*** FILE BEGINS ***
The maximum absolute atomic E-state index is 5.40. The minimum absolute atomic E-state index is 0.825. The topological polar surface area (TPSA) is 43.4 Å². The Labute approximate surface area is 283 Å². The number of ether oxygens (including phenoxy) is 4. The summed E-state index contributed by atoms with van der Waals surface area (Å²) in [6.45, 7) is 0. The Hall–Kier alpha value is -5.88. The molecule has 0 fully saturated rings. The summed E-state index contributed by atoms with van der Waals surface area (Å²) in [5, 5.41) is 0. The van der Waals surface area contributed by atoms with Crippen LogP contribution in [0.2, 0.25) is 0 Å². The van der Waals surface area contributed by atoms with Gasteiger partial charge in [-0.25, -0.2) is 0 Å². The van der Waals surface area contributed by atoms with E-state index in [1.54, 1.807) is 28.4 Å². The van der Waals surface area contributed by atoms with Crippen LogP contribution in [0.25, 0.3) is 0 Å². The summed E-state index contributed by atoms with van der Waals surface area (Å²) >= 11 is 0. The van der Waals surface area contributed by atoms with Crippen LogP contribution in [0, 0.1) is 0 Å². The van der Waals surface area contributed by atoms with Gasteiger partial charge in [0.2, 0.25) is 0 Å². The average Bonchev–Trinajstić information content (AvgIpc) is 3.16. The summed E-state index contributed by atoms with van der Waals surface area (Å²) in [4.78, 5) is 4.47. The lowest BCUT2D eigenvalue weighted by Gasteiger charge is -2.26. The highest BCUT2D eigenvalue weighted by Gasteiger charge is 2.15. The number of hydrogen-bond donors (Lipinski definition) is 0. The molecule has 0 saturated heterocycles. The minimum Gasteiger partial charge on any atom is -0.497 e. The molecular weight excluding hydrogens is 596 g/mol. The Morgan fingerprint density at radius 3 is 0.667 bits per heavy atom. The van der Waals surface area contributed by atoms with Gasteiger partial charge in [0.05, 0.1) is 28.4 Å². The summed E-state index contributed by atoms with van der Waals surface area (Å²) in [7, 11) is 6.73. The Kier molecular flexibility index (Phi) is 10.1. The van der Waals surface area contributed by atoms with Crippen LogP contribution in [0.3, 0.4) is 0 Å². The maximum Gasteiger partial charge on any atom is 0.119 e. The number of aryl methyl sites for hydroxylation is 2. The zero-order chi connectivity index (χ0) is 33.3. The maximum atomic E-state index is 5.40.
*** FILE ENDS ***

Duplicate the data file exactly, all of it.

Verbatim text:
The maximum absolute atomic E-state index is 5.40. The minimum absolute atomic E-state index is 0.825. The topological polar surface area (TPSA) is 43.4 Å². The Labute approximate surface area is 283 Å². The number of ether oxygens (including phenoxy) is 4. The summed E-state index contributed by atoms with van der Waals surface area (Å²) in [6.45, 7) is 0. The Hall–Kier alpha value is -5.88. The molecule has 0 fully saturated rings. The summed E-state index contributed by atoms with van der Waals surface area (Å²) in [5, 5.41) is 0. The van der Waals surface area contributed by atoms with Crippen LogP contribution in [0.2, 0.25) is 0 Å². The van der Waals surface area contributed by atoms with Gasteiger partial charge in [-0.25, -0.2) is 0 Å². The van der Waals surface area contributed by atoms with E-state index in [1.54, 1.807) is 28.4 Å². The van der Waals surface area contributed by atoms with Crippen LogP contribution in [0.25, 0.3) is 0 Å². The summed E-state index contributed by atoms with van der Waals surface area (Å²) >= 11 is 0. The van der Waals surface area contributed by atoms with Crippen LogP contribution in [0, 0.1) is 0 Å². The van der Waals surface area contributed by atoms with Gasteiger partial charge in [0.2, 0.25) is 0 Å². The average Bonchev–Trinajstić information content (AvgIpc) is 3.16. The summed E-state index contributed by atoms with van der Waals surface area (Å²) in [4.78, 5) is 4.47. The lowest BCUT2D eigenvalue weighted by Gasteiger charge is -2.26. The highest BCUT2D eigenvalue weighted by Gasteiger charge is 2.15. The number of hydrogen-bond donors (Lipinski definition) is 0. The molecule has 0 saturated heterocycles. The minimum Gasteiger partial charge on any atom is -0.497 e. The molecular weight excluding hydrogens is 596 g/mol. The Morgan fingerprint density at radius 3 is 0.667 bits per heavy atom. The van der Waals surface area contributed by atoms with Gasteiger partial charge in [0.05, 0.1) is 28.4 Å². The summed E-state index contributed by atoms with van der Waals surface area (Å²) in [7, 11) is 6.73. The Kier molecular flexibility index (Phi) is 10.1. The van der Waals surface area contributed by atoms with Crippen LogP contribution in [0.3, 0.4) is 0 Å². The maximum Gasteiger partial charge on any atom is 0.119 e. The number of aryl methyl sites for hydroxylation is 2. The zero-order chi connectivity index (χ0) is 33.3. The maximum atomic E-state index is 5.40.